Monday, January 21, 2019

Why eulogies within the funeral Mass are out of place.

In 2014, the Archbishop of Ottawa, Canada, made a very bold but prophetic and liturgically correct move when he issued a formal decree which banned eulogies at Catholic funeral Masses.  This is deemed bold because issuing this as a decree showed that he was making it crystal clear that there is something intrinsically wrong about eulogies taking place within the celebration of the funeral Mass. "But what is wrong with eulogies?" I hear some of you asking.  First of all, let us ask ourselves what eulogies are, and what is their purpose.

A (an?) eulogy is a speech or a written article that praises the good works of legacy left behind by the deceased.  It is usually something that is delivered by a close friend or a member of the family of the deceased, and it brings to the fore the fond memory of the one who had passed away.  Certainly, when a person dies, it is a good time for the memory of the life of the deceased to be regaled and celebrated, especially when it is done in good taste.  But as in all things, there is a proper time and a proper place to do this.  Within the celebration of the Catholic Mass is not one.  Why is this so?  This then brings me to the second point.  The Mass cannot be about anything or anyone other than Our Lord Jesus Christ.

It is principally because every Mass, be it a wedding Mass or a funeral Mass, is and should always be about the life, death and resurrection of Jesus Christ, our Lord and Saviour.  It is a celebration of the wonder and goodness of God who has caused the being of everything and everyone in and through Jesus Christ.  It is an occasion for the believers and followers of Jesus Christ to gather as one, where we love, worship and adore the Holy Trinity.  It is a place and a time for the faithful to come and to be fed and nourished by God, both in word and in Sacrament.  It is not, and it is never about us.  It is not the Bride's day nor the Groom's day at a wedding Mass, and neither is it about the deceased at a funeral Mass or service.  It is about God, plain and simple.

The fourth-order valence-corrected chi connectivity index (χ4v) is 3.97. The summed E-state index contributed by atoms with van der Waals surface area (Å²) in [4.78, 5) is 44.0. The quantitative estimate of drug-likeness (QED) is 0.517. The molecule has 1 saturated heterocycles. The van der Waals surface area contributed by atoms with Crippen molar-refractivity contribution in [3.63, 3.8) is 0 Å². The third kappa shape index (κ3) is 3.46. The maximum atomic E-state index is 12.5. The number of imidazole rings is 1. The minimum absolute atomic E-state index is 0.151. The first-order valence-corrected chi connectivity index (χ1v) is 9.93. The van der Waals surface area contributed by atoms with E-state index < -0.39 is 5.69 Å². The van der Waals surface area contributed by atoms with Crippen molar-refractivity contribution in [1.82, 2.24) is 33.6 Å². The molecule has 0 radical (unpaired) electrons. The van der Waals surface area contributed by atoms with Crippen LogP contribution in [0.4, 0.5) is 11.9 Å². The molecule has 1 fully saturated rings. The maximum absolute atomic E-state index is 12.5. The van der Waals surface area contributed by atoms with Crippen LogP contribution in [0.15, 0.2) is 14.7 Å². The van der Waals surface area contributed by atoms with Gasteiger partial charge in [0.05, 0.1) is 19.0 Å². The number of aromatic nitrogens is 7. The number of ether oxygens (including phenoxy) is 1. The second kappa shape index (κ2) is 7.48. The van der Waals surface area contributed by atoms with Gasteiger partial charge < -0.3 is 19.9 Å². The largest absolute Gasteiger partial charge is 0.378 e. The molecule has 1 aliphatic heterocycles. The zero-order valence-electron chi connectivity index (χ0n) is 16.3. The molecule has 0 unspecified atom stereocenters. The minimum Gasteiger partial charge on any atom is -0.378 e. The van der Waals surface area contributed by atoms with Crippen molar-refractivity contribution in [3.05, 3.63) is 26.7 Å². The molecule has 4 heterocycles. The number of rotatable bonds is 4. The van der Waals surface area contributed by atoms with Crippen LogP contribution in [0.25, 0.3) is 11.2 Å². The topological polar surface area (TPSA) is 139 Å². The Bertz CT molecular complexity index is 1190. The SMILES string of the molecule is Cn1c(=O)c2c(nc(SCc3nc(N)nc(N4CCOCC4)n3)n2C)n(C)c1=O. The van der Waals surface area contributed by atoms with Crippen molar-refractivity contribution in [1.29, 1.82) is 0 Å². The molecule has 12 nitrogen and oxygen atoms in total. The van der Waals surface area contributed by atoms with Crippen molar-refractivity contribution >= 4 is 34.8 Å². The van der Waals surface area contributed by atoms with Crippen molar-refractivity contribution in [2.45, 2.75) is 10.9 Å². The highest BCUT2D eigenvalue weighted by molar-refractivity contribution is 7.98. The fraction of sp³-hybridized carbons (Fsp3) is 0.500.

When we do not get this right, it is no wonder then that we begin to introduce other elements into the Mass, taking away, as it were, God's thunder.  The result can be seen in the way that many faithful cannot give a firm and clear response as to why Catholics come for Mass on Sundays, or even on weekdays.  Many can say that they come to ask God for his blessings, and many, especially the younger generation, may even respond that they don't really want to come, but that they are there simply because their parents have insisted on it each week.  But very few Catholics can readily say with strong conviction and without skipping a beat, that they come to Mass because they want to adore, worship and love God.  If this is not the prime reason we are at Mass, we are really missing both the forest and the trees.  Perhaps we have made it more about us that it is about God.

This becomes very clear and evident when at funeral Masses, a eulogy is delivered within the celebration of Holy Mass.  Sometimes (and this is not an exception) the length of the eulogy given is far longer than the homily preached by the celebrant.  I have been a priest for 18 years, celebrating and concelebrating at many funerals, and at quite a few of them, there have been not one, not two, but even a string of eulogies, delivered one after another, and each one waxing lyrical about the glories and praises not of God, but of the deceased, almost canonising the person in the casket.  As much as I want to be compassionate at a tender time like the death of a fellow pilgrim, I could not help but sense misplaced intentions on grand display.